Arikok National Park brings a taste of desert life to the popular Dutch–Caribbean island nation of Aruba.
From off-road 4WD tours through the park’s rugged terrain to swimming in natural pools or standing on a bridge formed by eroded limestone, Arikok provides loads of great things to do for the entire family. Here’s everything you need to know for a seamless visit to Aruba’s desert park.
The history of Arikok National Park
Located on the northeastern side of the country, Arikok National Park was officially deemed a protected area in 2000, although the terrain was formed and inhabited well before that — as evidenced by cave drawings and markings that are still visible today. The more than 7900 acres of natural area now encompasses about 20% of the island.
The park’s name was inspired by its second-tallest hill — Arikok — sitting at 185m (606ft). Much of the park was naturally formed by volcanic activity, eroding limestone and the effects of high winds and rough waves.
How to get to Arikok National Park
From the hotel zone of Aruba (the "noord" part of the island where most of the hotels are located), the drive south to Arikok takes just under 40 minutes.
You will need to rent your own vehicle, book a guided tour or take a taxi to reach the entrance. If you choose to rent your own vehicle, get a 4WD to better navigate the rocky tracks and terrain. The island’s public buses do not travel to Arikok and ATVs, UTVs and motorbikes are prohibited within the park’s grounds.
There are two entrances into the park, San Fuego — the easiest entrance to reach and where the visitor center is located — and Vader Piet, located on the southeastern border of the park.
There’s a conservation fee of USD$11 for adults (children aged 17 and under are free) that goes toward the preservation and maintenance of the park. The park is open from 8am until 4pm daily.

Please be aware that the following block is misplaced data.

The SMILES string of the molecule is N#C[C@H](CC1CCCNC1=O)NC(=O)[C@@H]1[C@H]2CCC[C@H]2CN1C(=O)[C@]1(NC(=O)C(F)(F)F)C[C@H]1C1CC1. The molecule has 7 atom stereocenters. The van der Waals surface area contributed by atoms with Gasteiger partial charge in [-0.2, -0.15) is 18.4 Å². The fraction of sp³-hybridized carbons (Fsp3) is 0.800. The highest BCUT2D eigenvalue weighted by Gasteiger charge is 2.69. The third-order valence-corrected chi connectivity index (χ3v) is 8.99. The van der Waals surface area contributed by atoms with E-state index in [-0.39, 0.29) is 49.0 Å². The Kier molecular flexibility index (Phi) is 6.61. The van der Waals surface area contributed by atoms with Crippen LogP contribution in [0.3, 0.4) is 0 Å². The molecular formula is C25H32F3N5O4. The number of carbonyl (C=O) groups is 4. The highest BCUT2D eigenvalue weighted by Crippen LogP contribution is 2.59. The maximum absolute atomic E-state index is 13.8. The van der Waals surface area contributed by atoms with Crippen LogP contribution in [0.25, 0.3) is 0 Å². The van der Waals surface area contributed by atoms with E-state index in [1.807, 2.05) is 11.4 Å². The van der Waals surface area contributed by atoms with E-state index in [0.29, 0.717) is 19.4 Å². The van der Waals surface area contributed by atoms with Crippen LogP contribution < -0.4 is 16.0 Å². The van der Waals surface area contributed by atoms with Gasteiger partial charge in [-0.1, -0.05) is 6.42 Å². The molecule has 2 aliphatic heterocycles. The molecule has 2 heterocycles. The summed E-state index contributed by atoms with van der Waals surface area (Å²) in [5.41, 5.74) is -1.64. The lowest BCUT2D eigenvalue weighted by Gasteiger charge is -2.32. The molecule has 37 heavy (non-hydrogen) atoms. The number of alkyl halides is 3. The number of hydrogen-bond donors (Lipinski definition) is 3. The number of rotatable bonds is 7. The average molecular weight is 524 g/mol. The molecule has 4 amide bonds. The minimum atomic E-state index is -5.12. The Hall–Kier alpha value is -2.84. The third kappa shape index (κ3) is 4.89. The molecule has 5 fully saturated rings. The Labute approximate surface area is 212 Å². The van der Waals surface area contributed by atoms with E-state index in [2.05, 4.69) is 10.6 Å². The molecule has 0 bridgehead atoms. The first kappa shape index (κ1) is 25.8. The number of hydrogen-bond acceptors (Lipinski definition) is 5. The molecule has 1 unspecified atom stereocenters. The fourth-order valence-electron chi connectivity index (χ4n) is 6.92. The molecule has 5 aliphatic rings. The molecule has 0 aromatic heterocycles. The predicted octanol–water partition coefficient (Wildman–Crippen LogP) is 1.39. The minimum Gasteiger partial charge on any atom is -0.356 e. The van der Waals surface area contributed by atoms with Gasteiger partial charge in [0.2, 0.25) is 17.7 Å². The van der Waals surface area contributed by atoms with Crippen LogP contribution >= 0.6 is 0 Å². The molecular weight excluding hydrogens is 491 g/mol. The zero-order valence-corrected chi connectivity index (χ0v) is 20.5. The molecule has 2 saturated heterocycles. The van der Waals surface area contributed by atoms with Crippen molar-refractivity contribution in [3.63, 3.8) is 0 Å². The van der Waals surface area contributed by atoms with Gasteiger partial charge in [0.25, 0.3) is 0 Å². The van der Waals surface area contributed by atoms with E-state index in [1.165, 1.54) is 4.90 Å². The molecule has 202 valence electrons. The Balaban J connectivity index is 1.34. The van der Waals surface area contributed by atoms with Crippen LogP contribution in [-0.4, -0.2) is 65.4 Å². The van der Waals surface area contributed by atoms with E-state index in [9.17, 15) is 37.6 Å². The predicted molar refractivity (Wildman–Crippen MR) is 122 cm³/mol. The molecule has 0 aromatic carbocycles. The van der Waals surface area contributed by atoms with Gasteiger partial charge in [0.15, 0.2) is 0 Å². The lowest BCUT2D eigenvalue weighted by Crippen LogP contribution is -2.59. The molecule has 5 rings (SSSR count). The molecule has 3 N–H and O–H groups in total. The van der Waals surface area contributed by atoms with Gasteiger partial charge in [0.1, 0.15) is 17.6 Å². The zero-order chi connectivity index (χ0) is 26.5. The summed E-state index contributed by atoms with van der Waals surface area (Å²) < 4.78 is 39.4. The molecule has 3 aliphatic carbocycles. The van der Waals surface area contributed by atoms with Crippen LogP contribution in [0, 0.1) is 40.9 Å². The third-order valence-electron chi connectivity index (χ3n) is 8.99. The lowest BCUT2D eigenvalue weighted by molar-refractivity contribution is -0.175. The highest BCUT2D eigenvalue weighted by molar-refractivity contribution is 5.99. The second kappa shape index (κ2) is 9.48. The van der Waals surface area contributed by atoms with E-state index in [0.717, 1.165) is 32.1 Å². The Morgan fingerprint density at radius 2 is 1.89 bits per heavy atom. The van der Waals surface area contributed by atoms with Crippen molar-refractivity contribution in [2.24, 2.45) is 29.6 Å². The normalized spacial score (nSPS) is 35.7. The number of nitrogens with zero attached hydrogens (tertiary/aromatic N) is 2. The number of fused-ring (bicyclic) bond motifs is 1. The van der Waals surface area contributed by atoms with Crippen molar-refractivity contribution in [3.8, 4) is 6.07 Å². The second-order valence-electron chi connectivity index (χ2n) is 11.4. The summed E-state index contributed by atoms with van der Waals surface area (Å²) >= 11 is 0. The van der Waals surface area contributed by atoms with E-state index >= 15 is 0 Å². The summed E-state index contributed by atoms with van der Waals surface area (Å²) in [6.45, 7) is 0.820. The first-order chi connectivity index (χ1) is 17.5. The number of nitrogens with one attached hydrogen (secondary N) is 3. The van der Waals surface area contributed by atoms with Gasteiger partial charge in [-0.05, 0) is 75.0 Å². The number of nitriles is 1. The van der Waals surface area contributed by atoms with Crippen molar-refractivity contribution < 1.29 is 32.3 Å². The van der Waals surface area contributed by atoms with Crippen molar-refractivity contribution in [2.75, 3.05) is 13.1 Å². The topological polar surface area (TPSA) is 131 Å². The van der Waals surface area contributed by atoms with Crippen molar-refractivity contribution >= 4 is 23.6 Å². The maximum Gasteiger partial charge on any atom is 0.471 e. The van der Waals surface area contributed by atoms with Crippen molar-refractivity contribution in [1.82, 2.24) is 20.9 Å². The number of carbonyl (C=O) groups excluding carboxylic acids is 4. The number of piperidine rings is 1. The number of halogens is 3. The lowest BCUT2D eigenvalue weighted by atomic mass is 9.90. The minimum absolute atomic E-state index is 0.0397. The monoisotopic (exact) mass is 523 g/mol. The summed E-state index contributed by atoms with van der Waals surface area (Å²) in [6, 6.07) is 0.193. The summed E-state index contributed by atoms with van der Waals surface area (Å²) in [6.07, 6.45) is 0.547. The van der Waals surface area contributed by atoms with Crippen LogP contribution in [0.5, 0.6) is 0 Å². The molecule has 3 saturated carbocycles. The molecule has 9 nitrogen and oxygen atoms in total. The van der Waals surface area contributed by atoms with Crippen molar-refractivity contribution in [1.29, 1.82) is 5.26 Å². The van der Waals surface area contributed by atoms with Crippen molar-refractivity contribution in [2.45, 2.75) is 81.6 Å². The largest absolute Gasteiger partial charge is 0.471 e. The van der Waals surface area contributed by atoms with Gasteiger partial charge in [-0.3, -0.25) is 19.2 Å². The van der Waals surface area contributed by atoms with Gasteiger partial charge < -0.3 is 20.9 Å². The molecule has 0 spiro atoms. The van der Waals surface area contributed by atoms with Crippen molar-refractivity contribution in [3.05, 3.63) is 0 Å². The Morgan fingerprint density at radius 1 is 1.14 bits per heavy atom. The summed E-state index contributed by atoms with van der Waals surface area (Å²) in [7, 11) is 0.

Most popular tours to Arikok National Park
For those who prefer to let someone else do all the leg work, book a guided tour for your Arikok National Park visit. DePalm Tours is the island’s main tour operator — although certainly not the only one — offering a range of day tours and experiences within the park.
The company’s half-day open-air 4WD tour is the most popular, which picks up from most of the island’s hotels. The tour starts with an off-road safari through the park.
If you’re susceptible to motion sickness, this may not be the tour for you. Guides will take you to park’s natural pool for a dip and photo ops. There’s a short hike — including steep, narrow stairs — required to reach the pool.
After the dip, you’ll take a less bumpy ride to see some of the park’s other attractions, like the Alto Vista Chapel — surrounded by massive cacti — the California lighthouse and the famed natural bridge.
Horseback riding tours and hiking trails are also available through the park. Hikes range from beginner to strenuous, and you can opt for a guided hike with a park ranger. For self-guided hikes, trail info can also be found at the visitor’s center at the San Fuego entrance.
If you opt to rent a vehicle, don’t worry, it’s still easy to navigate the park. Pick up maps at the visitor center. It’s best to arrive as early as possible to avoid tour crowds. For those arriving by cruise ship, you’ll need to arrange tours through the cruise line.
The best things to see in Arikok National Park
Visiting the park’s caves provides a closer look into the lives of the area's early inhabitants. There are two caves open to the public daily from 8am until 4pm – Fontein and Quadirikiri. There’s a park ranger at the opening of each cave to give tours, and explain the meaning of the drawings left by the island’s Arawak Indians.
Depending on the time of year that you visit, you may catch a glimpse of leatherback and green sea turtles nesting at Dos Playa within the park. The unspoiled beach has two coves and is popular for surfing. The waters are very rough and not recommended for people looking to swim or body board.
If you plan to spend the day at Dos Playa, you won’t be far from the dunes of Boca Prins — created by the ongoing northeastern trade winds.